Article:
A post in the New York Times Economix blog this morning looks at a House Republican-led proposal to reduce the deficit. It's got an unlikely name, "The Buffett Rule Act of 2012." But no, this is not a millionaire's tax that billionaire Warren Buffett has spearheaded.
Instead, the version passed by the House would let people volunteer to pitch in a little more on their tax bill. There are already some ways to do that, like leaving out some charitable contributions when you deduct from your taxes, as Mitt Romney and his wife, Ann, did.
Bruce Bartlett wrote the post for the New York Times Economix blog and has written a book about tax policy. He notes that the Treasury has already collected $7.5 million in voluntary contributions this year. And however unlikely, advocates of this approach could also ask people to forego certain government benefits.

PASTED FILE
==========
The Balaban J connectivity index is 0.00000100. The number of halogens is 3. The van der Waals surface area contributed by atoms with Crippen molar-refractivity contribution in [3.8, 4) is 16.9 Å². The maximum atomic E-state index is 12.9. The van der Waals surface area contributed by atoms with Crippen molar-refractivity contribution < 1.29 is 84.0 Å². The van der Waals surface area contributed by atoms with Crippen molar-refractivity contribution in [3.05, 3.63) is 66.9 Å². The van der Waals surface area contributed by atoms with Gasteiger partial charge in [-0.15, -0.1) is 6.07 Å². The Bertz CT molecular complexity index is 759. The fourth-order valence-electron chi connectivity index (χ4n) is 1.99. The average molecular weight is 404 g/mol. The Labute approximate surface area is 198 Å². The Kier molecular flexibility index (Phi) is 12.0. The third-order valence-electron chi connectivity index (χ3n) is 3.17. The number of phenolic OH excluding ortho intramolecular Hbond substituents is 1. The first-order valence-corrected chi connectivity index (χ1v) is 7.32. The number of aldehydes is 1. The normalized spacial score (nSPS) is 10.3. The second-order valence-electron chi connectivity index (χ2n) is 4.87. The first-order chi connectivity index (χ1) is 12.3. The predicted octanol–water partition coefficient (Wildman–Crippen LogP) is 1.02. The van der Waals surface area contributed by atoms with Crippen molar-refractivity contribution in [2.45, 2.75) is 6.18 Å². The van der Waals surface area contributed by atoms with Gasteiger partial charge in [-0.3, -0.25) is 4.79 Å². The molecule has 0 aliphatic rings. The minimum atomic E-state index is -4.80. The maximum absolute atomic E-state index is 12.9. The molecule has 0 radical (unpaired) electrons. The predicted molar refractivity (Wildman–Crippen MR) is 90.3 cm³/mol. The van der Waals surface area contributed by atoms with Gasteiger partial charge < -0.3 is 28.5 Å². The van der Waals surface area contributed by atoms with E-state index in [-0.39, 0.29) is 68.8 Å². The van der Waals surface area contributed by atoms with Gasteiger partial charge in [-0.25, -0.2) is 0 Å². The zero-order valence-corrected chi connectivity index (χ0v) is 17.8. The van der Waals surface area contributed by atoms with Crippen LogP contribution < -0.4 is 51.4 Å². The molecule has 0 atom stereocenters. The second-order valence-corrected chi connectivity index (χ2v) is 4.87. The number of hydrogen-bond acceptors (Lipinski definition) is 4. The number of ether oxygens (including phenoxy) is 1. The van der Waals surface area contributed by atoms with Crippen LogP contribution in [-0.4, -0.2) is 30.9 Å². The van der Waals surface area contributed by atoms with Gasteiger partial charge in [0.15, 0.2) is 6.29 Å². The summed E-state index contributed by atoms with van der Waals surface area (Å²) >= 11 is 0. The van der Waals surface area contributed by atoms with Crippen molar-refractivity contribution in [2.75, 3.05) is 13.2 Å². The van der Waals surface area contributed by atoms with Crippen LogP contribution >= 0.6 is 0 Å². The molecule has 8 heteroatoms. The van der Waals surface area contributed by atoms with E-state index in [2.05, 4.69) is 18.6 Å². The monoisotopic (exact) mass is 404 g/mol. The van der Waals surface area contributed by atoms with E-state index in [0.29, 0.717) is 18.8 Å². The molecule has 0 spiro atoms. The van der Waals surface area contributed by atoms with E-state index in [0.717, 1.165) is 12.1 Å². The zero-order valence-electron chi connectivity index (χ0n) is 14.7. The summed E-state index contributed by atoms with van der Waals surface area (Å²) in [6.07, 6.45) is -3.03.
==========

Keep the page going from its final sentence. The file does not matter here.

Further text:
"If the idea is that we are to make personal voluntary contributions to deficit reduction, why should it only be on the tax side?" Bartlett asked, adding, "There are certainly any number of people who are pretty well-to-do who draw Social Security and benefit from other government program." Perhaps their contribution could come in the form of giving up those benefits.
But Bartlett is quick to stress that neither idea can make a real dent in the federal deficit.
"The most that voluntary taxes or voluntary non-taking of benefits is going to add up to is in the millions of dollars," he said, adding, "You've got to have broad based taxation, the federal income tax, the payroll tax."
This other Buffett rule, in Bartlett's estimation, is nothing more than politics.
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